Learn more about the current Scotiabank Giller Prize jury.
The Scotiabank Giller Prize is pleased to announce the award-winning, five-member jury panel for the 2018 prize. They are: Kamal Al-Solyalee, Maxine Bailey, John Freeman, Philip Hensher and Heather O’Neill.
(Media note: high-resolution photos of the jury are available on the Media Resources page.)
Kamal Al-Solaylee is the author of Intolerable: A Memoir of Extremes, shortlisted for the Writers’ Trust Hilary Weston Prize for Nonfiction and winner of the Toronto Book Award, and Brown: What Being Brown in the World Today Means (to Everyone), a Governor General Literary Awards finalist and winner of the Shaughnessy Cohen Prize for Political Writing. He was previously a theatre critic at the Globe and Mail and over the past two decades has written on books, the performing arts, and politics for The Walrus, Toronto Star, Literary Review of Canada, Quill & Quire, Elle Canada, Canadian Notes & Queries and Maclean’s. Al-Solaylee is an associate professor of Journalism at Ryerson University.
Maxine Bailey is the Vice-President of Advancement for the Toronto International Film Festival (TIFF). Prior to TIFF she was in theatre and co-wrote the award-winning play Sistahs. An active member in arts and community-based projects, she co-founded the Black Artists Network in Dialogue (BAND) which showcases black cultural contributions nationally and internationally. She participates in the advisory boards and steering committees for the Toronto Arts Council, the City of Toronto’s Film, Television and Digital Media Board, The Power Plant Contemporary Art Gallery Board and the Ontario Cultural Attractions Fund.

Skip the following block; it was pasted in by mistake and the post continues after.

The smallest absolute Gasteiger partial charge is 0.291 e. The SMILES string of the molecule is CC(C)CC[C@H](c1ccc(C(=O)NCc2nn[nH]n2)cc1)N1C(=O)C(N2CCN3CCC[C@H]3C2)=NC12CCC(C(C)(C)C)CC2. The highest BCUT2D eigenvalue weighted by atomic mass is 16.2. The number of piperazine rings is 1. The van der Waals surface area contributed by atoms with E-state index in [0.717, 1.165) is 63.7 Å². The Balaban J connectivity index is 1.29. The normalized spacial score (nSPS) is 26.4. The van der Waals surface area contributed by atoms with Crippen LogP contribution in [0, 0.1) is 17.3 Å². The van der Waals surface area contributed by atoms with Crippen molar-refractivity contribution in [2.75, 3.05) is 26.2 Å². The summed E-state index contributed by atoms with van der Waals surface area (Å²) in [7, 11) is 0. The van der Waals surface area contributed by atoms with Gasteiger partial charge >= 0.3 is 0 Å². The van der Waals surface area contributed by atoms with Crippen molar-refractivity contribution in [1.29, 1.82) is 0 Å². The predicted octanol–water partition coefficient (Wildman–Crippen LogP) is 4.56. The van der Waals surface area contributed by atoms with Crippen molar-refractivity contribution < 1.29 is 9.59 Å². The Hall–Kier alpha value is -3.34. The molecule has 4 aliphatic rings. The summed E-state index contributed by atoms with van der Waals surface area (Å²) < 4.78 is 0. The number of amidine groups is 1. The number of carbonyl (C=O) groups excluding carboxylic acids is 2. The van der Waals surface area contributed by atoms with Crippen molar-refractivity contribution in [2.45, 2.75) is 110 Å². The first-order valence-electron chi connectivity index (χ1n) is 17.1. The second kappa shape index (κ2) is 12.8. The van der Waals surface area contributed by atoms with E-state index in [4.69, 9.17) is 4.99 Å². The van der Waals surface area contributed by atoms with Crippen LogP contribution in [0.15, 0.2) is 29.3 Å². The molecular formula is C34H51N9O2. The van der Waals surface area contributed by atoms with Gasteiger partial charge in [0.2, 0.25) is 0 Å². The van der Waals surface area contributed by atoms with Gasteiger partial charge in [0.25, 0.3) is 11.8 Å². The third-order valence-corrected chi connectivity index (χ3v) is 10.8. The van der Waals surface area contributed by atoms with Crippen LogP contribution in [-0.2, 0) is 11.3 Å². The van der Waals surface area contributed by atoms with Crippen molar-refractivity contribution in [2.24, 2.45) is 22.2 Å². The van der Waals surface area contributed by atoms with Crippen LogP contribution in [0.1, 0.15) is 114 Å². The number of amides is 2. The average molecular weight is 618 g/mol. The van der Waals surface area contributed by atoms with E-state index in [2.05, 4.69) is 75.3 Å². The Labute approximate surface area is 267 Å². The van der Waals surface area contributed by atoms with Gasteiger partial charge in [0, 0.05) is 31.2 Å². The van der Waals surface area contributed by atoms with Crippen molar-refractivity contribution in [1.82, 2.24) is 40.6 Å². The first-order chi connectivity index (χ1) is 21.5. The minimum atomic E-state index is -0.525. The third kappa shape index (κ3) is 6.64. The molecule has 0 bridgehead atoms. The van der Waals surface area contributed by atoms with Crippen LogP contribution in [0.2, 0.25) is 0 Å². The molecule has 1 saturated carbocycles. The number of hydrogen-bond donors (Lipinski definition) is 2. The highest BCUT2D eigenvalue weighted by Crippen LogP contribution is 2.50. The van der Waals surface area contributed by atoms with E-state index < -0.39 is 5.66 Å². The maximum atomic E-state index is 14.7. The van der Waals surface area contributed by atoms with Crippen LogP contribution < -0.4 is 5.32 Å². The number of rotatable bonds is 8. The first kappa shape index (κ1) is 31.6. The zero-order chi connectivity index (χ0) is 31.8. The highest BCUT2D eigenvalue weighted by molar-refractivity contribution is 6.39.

John Freeman is the founder of the literary biannual Freeman’s and author of several books including Maps, a collection of poems; How to Read a Novelist, profiles of leading writers; and The Tyranny of Email, a study of electronic communication and its effect on us. He has assembled two anthologies about inequality in the United States: Tales of Two Cities, which focused on New York City and Tales of Two Americas. His work has appeared in The New Yorker, The New York Times, The Paris Review and been translated into more than 20 languages. The former editor of Granta, Freeman lives in New York City where he teaches at The New School and is Writer in Residence at NYU.
Philip Hensher was born in London. His novels include Kitchen Venom, which won the Somerset Maugham Award, The Northern Clemency, which was shortlisted for the Man Booker Prize, King of the Badgers, and Scenes from Early Life, which won the Ondaatje Prize. His most recent novel is The Friendly Ones. He also wrote the libretto for Thomas Ades’s opera Powder Her Face and edited The Penguin Book of the British Short Story. He was a Granta Best of Young British Novelist in 2002, a Fellow of the Royal Society of Literature from 1999. Among his distinctions is an honorary doctorate from Sheffield University. He is Professor of Creative Writing at the University of Bath Spa and lives in London and Geneva.
Heather O’Neill is a novelist, short story writer, poet and essayist. Her work, which includes Lullabies for Little Criminals, The Girl Who Was Saturday Night, Daydreams of Angels and The Lonely Hearts Hotel, has been shortlisted for the Governor General’s Award for Fiction, The Orange Prize for Fiction and the Scotiabank Giller Prize in two consecutive years, and has won CBC Canada Reads, The Paragraphe MacLennan Prize for Fiction and the Danuta Gleed Award. Born and raised in Montreal, O’Neill lives there today.